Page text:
While wildfires continue to rage through the interior of the state, fire danger on the Kenai Peninsula has been downgraded from extreme to high, an area fire official said Tuesday.
Light rain over the weekend dampened the fire danger on the peninsula, said Tammy Westover, fire prevention officer with the Alaska Division of Forestry in Soldotna. However, the small amount of precipitation was not enough to penetrate the protected areas beneath trees or saturate the duff of dry grass and organic matter that can cover the ground many inches deep, she said.
"We're still in high fire danger," Westover said. "It wouldn't take but one day of sunshine and wind to dry (the ground fuels) out, and we'd be back where we were."
Although cloud bursts have poured down rain for short periods in some areas over the past few days, the total accumulation of rain has been much less than an inch in most regions.
"It takes several inches (of rain) to penetrate that duff layer to bring the fire danger down," Westover said.
The light rain was enough for the Division of Forestry to lift the burning permit suspension Sunday on small fires. Fires three-feet by three-feet or smaller and fires in burn barrels with metal screens are allowed with a permit. All fires must be built on dirt, sand or gravel, and all debris must be cleared to create a wide ring around the fire and provide a fire break of bare soil, Westover said Tuesday.
There have been 43 wildfires on the peninsula so far this season, which is less than normal, according to Westover. Twenty resulted from burn piles, 18 from campfires, one from lightning and the cause of four are unknown.
The only one of the fires that reached any size was the Kenai River Trail Fire, which broke out July 5 and burned about 50 acres along the Kenai River canyon. Firefighters got the fire under control in a few days with the help of air tankers and helicopters, which dropped belly and bucket-loads of water on the blaze.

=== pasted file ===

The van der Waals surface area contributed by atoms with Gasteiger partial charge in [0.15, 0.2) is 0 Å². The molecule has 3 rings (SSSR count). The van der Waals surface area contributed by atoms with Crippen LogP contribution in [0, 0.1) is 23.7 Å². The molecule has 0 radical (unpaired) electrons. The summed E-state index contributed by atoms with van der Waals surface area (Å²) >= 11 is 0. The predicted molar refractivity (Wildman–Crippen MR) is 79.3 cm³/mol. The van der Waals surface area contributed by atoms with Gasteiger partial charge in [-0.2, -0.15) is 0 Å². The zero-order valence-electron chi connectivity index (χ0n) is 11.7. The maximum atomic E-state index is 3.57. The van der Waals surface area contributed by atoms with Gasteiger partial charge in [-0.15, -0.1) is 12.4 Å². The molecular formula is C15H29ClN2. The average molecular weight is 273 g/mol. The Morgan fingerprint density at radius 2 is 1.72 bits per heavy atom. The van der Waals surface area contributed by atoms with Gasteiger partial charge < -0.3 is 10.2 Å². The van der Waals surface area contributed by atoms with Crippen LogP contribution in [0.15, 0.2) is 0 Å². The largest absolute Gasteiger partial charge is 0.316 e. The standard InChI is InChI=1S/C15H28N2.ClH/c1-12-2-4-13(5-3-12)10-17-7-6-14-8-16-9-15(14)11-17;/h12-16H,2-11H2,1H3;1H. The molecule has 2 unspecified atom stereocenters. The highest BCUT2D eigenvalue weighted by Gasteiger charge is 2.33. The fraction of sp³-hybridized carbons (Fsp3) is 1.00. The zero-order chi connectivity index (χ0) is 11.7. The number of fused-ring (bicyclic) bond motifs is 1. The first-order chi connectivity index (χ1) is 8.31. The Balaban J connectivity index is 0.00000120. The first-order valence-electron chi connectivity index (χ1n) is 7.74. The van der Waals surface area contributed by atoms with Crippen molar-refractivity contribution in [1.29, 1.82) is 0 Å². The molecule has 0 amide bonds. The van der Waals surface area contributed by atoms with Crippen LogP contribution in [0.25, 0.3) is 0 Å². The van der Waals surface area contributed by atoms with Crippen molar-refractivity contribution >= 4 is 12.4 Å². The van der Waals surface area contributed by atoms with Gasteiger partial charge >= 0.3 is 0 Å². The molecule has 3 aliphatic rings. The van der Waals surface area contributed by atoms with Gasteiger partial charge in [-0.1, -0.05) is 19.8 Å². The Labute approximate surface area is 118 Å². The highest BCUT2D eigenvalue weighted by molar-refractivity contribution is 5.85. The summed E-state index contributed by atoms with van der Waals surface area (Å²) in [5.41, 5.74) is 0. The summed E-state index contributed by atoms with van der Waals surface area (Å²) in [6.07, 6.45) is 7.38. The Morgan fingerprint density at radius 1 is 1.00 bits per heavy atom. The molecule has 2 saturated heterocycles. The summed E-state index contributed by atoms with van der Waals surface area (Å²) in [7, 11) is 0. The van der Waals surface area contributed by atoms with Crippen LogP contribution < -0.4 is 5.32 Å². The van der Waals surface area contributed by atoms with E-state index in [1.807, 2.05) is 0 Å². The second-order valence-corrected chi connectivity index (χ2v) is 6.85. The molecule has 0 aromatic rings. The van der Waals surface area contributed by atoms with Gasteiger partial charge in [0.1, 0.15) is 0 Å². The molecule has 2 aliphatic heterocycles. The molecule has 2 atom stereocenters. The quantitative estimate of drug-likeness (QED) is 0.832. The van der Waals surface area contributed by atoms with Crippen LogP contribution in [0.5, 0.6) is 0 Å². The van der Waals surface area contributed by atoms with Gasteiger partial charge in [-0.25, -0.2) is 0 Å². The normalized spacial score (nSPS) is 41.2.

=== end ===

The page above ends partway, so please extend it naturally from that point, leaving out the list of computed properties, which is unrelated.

Personnel have been demobilized from the fire, but officials are monitoring the burn to make sure it's completely out.
Michael Tilly, assistant chief of the Kenai Fire Department, credits the relatively low number of brush fires this season, both within Kenai city limits and on the peninsula as a whole, to public awareness.
In general, the public obeys the burn permit suspensions issued by the state and is careful when burning is allowed, he said.
"(Fire prevention) comes down to public awareness and people being cautious with open burning," Tilly said. "I think the lack of calls and the lack of brush fires can probably be credited to the community."
Fires that have started on the peninsula haven't gotten very far due to an "aggressive response" by state fire officials, Tilly said.
For example, firefighters responded quickly to smoke reported last week in the Caribou Hills off Lookout Trail. A crew from Fairbanks that had come down to assist with the Kenai River Trail Fire soon arrived by helicopter and kept the burn area to well under an acre, according to Westover.
Gary Hale, fire marshal for Central Emergency Services, agreed that public awareness of fire safety and an aggressive response by firefighters are partly responsible for keeping the number of wildfires on the peninsula down and under control. But he also noted that, unlike the Interior, few fires on the peninsula are caused by Mother Nature.
"We've been real fortunate that down here we don't have near the lighting they have in the northern areas," he said.
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